# Encryption Math(s)

Numberphile recently posted a video about the math behind RSA encryption. In the video below, a brief description of public key cryptography is given and then we are shown a simple example of the math used to perform encryption and decryption (math example @ 2:25).

In the video, James skips over the method for determining the private key, so I thought I would run through the key generation steps for his example.

**Choose two distinct prime numbers***p*and*q*.

These are the two primes that he mentioned, so`p = 2`

and`q = 5`

.**Compute***n*=*pq*.

Simply multiply 2 and 5.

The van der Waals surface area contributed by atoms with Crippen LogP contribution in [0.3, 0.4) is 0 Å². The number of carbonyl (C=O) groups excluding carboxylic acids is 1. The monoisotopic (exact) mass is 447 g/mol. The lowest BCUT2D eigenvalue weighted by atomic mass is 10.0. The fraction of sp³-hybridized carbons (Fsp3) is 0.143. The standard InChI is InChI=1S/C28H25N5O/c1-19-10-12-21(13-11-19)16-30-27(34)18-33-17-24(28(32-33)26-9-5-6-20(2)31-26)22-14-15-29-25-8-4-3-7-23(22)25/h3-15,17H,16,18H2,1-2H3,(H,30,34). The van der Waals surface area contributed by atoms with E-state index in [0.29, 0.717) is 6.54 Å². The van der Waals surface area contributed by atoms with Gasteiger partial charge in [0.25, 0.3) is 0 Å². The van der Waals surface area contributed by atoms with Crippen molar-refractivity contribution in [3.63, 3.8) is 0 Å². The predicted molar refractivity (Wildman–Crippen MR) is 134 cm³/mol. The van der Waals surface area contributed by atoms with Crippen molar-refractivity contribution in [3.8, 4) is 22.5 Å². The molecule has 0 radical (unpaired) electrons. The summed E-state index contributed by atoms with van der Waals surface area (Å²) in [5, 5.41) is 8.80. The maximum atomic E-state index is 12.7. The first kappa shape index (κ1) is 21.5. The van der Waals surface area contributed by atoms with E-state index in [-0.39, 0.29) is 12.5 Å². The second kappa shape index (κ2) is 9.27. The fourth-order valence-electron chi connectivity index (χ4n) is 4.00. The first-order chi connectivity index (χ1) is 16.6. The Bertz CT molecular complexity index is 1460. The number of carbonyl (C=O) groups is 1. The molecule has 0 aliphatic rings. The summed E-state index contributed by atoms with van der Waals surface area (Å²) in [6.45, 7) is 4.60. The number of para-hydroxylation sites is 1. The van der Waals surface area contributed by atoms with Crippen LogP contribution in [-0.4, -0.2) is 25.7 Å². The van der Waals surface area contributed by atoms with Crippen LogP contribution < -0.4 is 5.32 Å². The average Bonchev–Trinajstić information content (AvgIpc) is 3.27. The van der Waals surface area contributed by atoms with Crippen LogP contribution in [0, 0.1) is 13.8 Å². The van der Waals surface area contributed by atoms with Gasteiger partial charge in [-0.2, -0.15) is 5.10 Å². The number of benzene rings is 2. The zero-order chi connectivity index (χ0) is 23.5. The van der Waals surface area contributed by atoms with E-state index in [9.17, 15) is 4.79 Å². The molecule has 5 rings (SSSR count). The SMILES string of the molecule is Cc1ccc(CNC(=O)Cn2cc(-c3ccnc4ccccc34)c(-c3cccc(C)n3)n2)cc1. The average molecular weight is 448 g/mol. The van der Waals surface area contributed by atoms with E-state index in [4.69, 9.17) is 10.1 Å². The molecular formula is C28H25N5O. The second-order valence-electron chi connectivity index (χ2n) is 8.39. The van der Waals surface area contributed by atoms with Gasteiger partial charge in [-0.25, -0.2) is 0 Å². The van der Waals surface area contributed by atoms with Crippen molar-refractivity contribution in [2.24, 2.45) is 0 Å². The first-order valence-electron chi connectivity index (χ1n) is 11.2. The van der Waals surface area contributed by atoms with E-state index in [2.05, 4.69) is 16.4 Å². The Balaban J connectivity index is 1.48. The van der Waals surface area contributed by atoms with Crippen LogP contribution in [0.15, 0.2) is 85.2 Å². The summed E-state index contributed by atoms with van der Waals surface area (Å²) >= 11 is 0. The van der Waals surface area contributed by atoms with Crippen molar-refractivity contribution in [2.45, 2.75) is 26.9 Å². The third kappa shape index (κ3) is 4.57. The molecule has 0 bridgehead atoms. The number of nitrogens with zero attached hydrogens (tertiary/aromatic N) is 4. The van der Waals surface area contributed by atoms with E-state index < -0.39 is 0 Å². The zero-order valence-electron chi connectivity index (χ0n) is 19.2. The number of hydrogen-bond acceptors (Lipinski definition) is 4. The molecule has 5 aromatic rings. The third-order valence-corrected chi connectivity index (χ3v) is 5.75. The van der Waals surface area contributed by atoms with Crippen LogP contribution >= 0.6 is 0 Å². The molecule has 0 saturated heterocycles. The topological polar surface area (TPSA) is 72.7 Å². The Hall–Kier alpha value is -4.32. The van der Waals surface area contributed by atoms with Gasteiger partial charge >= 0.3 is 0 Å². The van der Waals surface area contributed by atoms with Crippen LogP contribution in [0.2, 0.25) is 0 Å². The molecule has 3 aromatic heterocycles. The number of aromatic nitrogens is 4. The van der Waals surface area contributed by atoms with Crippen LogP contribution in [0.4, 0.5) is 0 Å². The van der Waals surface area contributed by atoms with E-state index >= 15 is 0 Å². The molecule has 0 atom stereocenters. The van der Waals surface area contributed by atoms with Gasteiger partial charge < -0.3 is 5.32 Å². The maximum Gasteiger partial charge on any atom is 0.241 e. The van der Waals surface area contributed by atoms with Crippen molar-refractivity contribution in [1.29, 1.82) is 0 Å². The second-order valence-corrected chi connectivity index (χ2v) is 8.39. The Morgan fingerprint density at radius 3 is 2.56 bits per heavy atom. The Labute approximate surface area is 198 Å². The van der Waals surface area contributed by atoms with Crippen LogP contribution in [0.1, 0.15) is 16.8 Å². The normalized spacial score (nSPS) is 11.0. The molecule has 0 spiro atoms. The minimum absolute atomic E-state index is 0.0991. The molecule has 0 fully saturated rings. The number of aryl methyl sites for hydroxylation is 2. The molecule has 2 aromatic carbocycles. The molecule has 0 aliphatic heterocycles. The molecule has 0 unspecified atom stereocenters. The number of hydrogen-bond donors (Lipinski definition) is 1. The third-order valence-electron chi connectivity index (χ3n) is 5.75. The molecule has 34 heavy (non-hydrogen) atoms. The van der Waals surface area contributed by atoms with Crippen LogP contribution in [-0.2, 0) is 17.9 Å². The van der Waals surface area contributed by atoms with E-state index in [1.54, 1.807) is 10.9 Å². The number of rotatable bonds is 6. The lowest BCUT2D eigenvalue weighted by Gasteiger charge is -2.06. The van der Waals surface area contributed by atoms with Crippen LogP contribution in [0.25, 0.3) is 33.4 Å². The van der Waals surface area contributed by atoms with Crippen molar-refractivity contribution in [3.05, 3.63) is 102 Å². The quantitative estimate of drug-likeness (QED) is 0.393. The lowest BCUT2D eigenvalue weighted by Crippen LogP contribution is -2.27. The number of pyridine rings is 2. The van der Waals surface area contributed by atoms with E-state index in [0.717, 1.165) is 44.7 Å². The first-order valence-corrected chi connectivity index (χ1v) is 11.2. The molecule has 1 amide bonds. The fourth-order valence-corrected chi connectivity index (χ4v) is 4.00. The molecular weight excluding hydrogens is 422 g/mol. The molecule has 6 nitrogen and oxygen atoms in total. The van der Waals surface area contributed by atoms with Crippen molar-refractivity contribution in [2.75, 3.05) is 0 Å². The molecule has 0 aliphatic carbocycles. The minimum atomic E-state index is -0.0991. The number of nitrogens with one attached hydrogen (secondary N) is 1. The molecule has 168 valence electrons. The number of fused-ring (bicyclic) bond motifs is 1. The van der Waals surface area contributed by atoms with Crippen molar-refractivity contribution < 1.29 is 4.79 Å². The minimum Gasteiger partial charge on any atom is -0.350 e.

.*n*= 10**Compute the totient of***n*, or`(`

.*p*-1)(*q*-1)

`(2-1)`

times`(5-1)`

is 1 times 4 which equals 4.**Choose an integer***e*greater than 1 and less than the totient of*n*such that*e*and the totient are coprime.

There are only two integers between 1 and 4. Two divides 4, so the only choice left is 3. At this point, we have the two components of the public key,

and*n*= 10

.*e*= 3**Find***d*where*d*times*e*equals 1 modulo the totient.- 0 times 3 is 0 and the remainder of 0 divided by 4 is 0.
- 1 times 3 is 3 and the remainder of 3 divided by 4 is 3.
- 2 times 3 is 6 and the remainder of 6 divided by 4 is 2.
- 3 times 3 is 9 and the remainder of 9 divided by 4 is 1. Therefore,

.*d*= 3

In this case, the public exponent *e* and the private key *d* are both 3. That’s why the values were cubed in both encryption and decryption. The cubed values were divided by 10 which was the *n* we computed in step 2. The remainder of the division yielded the encrypted or decrypted message.